Photobook Review: Necromancer by Innuteq Storch

Necromancer looks at the land of Greenland from the perspective of Innuteq Storch, a Greenlandic photographer. It’s a book where the isolation of the pandemic links to a Shamanic-tinged perspective of the thin places of Greenland’s frigid interior.

The idea for the book originated during the height of the Covid years, but it goes beyond that to show the hard edges of the Greenland environment, the intrusions of the built environment, and the strange magic of a country where one perpetually lives on the fringes of wilderness.

That meeting point between that wilderness, those empty spaces, and the settlements around Storch’s hometown of Sisimiut is where the magic happens, in those places where to go beyond the edge of the road is a step into another world.

Look at a map of Sisimiut and you get the tiniest taste of what that world might be. There are fjords, mountains, and lakes. It’s home to 6,000 people, and the most northerly ice-free port in all of Greenland.

Head inland 30 miles and you hit the Greenland ice-sheet. This is the sheet that is melting, that’s going to reverse the flow of the Gulf Stream, that’s going to flood Kiribati, Manhattan, and the Maldives and change the history of the world. This is a place where nobody lives, where nothing grows, where nobody goes. It’s the ultimate wilderness.

The book itself consists of extremely high-contrast black and white images and they are fabulous, telling a story of the isolation, the economy, and the energy of the place.

Open the book and get past the cover and title (which is the one thing about the book that I really don’t like) and you see a spit of land sticking out into the sea, the sun low in the sky beyond. Next comes a ramshackle wooden house with kids swings outside, the interior and the exterior worlds essential to one’s survival summed up in image.

There are blocks of white hunkered against mountains of snow, a taxi with a satellite dish in the background, and then images of a woman tucked up under dark blankets, all set against a fall of square snowflakes. Who even knew they existed.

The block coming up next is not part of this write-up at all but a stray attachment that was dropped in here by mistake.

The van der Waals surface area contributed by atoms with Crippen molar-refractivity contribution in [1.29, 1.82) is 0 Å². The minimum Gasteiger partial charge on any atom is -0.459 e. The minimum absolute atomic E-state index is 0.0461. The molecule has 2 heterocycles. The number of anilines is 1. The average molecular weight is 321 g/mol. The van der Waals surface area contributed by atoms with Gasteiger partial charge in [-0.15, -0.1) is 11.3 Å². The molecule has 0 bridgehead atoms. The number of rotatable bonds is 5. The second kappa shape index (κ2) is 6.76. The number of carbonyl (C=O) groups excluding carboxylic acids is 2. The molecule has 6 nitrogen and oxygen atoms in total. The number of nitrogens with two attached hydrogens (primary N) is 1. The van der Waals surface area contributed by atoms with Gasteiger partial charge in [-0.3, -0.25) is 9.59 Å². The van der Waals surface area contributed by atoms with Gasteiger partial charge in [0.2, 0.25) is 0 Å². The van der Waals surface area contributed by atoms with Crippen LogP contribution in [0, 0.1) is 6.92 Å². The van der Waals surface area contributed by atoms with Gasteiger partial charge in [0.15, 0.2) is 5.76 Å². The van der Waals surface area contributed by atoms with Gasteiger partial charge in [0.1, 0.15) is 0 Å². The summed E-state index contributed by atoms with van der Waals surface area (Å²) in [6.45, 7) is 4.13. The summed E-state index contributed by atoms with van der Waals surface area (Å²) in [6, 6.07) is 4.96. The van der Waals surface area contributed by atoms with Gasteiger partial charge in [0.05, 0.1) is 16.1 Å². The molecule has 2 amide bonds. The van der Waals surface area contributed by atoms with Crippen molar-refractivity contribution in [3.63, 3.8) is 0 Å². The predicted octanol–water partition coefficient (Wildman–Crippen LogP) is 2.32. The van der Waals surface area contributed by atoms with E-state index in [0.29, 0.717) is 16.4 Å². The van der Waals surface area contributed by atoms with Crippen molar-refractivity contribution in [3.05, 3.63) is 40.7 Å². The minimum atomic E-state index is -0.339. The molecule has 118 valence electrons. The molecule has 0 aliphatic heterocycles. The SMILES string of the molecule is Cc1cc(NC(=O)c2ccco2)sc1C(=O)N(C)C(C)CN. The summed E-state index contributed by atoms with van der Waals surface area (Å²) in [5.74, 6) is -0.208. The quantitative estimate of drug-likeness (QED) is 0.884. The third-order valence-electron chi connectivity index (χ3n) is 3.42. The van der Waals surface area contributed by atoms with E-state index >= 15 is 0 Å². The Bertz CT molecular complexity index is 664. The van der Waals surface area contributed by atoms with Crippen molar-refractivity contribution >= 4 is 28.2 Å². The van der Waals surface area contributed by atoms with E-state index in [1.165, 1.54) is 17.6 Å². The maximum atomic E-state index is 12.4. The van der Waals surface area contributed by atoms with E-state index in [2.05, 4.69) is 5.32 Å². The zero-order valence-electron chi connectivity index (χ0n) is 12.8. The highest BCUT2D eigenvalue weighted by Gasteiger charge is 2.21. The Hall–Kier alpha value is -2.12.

There are bulldozers, oil tanks, and fenced off sites. This is a world where natural resources, where the produce of the earth matters. Here, the outside world has a vocabulary that is hidden to us, a meteorological and topographical world that Storch experiences and passes on to us in photographic form. It’s the language of escaping isolation, of leaving the warmth of the home in bitter cold, of scraping the snow from the windows to keep an outside view, of the hardness of stone, the treachery of ice, the solace of summer growth, and the darkness of cold.

As with Esther von Plon’s Gletscherfahrt (her brilliant work on melting glaciers in her native Switzerland), the snow here is not pristine. In the extreme contrast, it’s tinged black, both from the process, but also from the carbon-like silk rolling down the mountains as the ice-sheet sheds its load. Or perhaps that’s just me projecting.

And as with Jon Cazenave’s Galerna, the identity of the Greenlandic people with the landscape and with the weather, is central to the book.

In his statement for the showing of his work at the Venice Biennale, Storch wrote: ‘Greenland and its inhabitants have been extensively photographed since the mid-1800s. However, the majority of these images have been captured by visitors to Greenland, often serving as a form of documentation or registration of the country, its people, and its culture. Consequently, people worldwide have developed a fixed and limited perception of Greenland, shaped by the non-Greenlandic gaze reflected in these photographs.

The exhibition and my works serve as my artistic means to subtly and intricately modify the prevailing perception of my country. It’s an invitation – an opportunity to explore Greenland through my lens. I extend an invitation to the public, welcoming them to visit my home and experience the nuanced narrative I aim to convey through my art.’

That was written for a different but connected body of work, but it could apply to this work as well, work that takes us to the fringes of the livable world, that tells us something of what it is like to live on the edge of survival, where the fundamentals of life are what matter, where natural resources in the sea, on the land, are central to both how you make your living, but also to how you survive.

--------------  

Necromancer by Inuuteq Storch is published by Marrow Press

Bodonian binding with silk screen printed ­cover and edge color
160 × 238,5 mm
224 pages
Munken Kristall Rough 120 g
Design by Spine Studio
Edited by Finn Wergel Dahlgren and Jacob Birch

--------------

All images © Inuuteq Storch

--------------   

Inuuteq Storch Storch (b. 1989) lives and works in Greenland. He is a graduate of the International Center of Photography in New York and of Fatamorgana school of photography in Copenhagen. Inuuteqs work is wide in genres but the content has common in being about the identity of coming from Greenland. He has exhibited in Greenland, Denmark, The United States, Norway, Sweden, Finland, Iceland, Canada and Colombia. Inuuteq published the photobooks Porcelain Souls (2018, Konnotation), Flesh (2019, Disko Bay) and John Møller – Mirrored, Portraits of Good Hope (2021, Roulette Russe), Keepers of the Ocean (2022, Disko Bay). His work will feature in the Danish pavilion at the Venice Biennale 2024. 

Colin Pantall is a photographer, writer and lecturer based in Bath, England. His next online courses begin in May, 2024. More information here.  Follow him on Instagram